Those who had once supported and called for revolutions, anti-war movements, and peace donned immaculate suits and became businessmen. They must have looked like hypocritical boomers who only nominally preached revolution and ended up mingling with mainstream society in the eyes of the younger generations. With the living conditions becoming relatively harsher than in the past, the individuals grew more and more apart, and those in their 20s in the 1970s started to become more interested in their own individual lives rather than macroscopic social changes. This socioeconomic turn of events at the time might have played a role in ending the age of rock and ushering in the era of disco.

Revolution and Disco

Disco Elysium portrays how the changes in the socioeconomics and the working conditions of the young laborers in the 1970s were related to the rise of disco. The middle-aged hero is from a generation that grew up listening to disco music in an era of a failed revolution. Now, he is no longer in his prime, and even disco music is considered a vestige of the past. Having Revachol in the game be the place of a failed revolution where disco used to be popular but is no more demonstrates the relationship between revolution and music.

This relationship between revolution and music can also be found in the history of Estonia, where the game was developed. As one of the three Baltic states, Estonia had been annexed into the Soviet Union after World War II but consistently sought independence while suffering the oppression of the USSR. In 1989, Estonia joined Latvia and Lithuania to form a human chain over 600 km (about 373 miles) and sang songs to protest the Soviet occupation, an event called the Singing Revolution. Given this historical background, it is not surprising that this unique link between revolution and music is replicated in the game.

Thus, the disco in Disco Elysium is not a random prop but a central element of the worldbuilding of this game. Disco was the music that accompanied the era of those who fell apart as individuals after a failed revolution. The hero of the game is someone who spent his youth watching the previous generation after that failure and is now past the prime of his own life and moving on to be forgotten in history. In a gloomy city still full of remnants of the failed revolution, the passion of revolution must have looked like a distant memory of the past to the hero and those around him in the present.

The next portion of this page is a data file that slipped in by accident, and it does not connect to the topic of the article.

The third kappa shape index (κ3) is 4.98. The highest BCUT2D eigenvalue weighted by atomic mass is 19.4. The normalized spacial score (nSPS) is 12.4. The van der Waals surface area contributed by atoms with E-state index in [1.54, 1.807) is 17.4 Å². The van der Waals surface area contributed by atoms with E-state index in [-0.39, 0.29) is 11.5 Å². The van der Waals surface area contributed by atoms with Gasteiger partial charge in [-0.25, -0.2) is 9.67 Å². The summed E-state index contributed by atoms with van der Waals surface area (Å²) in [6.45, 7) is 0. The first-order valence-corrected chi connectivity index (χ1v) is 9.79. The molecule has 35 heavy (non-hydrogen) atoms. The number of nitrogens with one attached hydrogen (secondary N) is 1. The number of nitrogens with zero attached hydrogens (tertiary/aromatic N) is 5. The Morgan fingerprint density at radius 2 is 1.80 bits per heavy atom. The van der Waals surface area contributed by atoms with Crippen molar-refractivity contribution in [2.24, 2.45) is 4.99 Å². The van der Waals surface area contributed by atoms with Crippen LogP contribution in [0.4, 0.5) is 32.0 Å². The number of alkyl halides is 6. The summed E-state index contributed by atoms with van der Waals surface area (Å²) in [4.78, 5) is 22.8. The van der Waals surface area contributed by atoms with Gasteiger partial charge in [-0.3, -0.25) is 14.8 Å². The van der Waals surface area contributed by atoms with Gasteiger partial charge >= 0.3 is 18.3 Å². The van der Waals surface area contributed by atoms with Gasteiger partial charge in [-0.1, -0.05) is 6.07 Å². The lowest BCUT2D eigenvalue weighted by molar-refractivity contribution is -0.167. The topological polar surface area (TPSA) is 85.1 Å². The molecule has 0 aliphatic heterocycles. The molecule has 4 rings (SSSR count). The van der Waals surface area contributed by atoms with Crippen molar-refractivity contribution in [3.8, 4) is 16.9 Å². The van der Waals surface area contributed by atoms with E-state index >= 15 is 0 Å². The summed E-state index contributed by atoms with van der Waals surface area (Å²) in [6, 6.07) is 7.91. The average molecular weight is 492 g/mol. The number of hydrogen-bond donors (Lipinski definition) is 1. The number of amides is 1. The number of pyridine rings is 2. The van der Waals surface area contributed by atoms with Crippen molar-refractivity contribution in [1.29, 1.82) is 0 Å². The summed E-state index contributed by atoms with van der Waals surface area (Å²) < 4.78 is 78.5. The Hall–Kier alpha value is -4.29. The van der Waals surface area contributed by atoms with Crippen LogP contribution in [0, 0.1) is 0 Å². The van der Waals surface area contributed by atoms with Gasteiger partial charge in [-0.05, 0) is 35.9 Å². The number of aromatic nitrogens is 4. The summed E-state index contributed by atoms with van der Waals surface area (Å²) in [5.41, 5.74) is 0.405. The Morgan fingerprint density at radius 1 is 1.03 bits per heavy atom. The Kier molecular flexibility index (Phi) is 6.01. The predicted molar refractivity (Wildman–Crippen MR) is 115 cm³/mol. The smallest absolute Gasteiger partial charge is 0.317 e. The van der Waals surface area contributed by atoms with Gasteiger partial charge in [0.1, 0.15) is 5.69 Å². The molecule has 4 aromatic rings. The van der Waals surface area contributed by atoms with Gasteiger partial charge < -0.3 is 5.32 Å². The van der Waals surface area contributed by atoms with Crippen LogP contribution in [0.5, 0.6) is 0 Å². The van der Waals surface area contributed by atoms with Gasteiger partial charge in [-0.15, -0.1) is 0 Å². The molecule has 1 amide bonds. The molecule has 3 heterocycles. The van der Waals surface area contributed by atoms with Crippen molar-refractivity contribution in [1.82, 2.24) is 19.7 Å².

The Revolution May Fail, but That Doesn't Mean It's Over

However, the game also offers a counterpoint by revealing the mythic creature Insulindian Phasmid, which had been the goal in a side quest at the end of the game. The side quest of going after the mystical, gigantic cryptid that nobody is even sure of its existence may at first seem to be an impossible task, like chasing a rainbow. However, the reveal and message of the Insulindian Phasmid at the very end of the game is a critical culmination of the theme of revolution and disco. Can you really call the efforts of the revolutionists who even sacrificed their own lives to change their lives and the world, which we've so far been calling the failed revolution, nothing more than a failure? The moment when the hero gets to see the fabled Insulindian Phasmid with his own eyes at the very end of the game poses this question: Are the idea humanity calls revolution and has been endlessly chasing even though we know we'll never reach it and the failed steps we've taken over the course really pointless?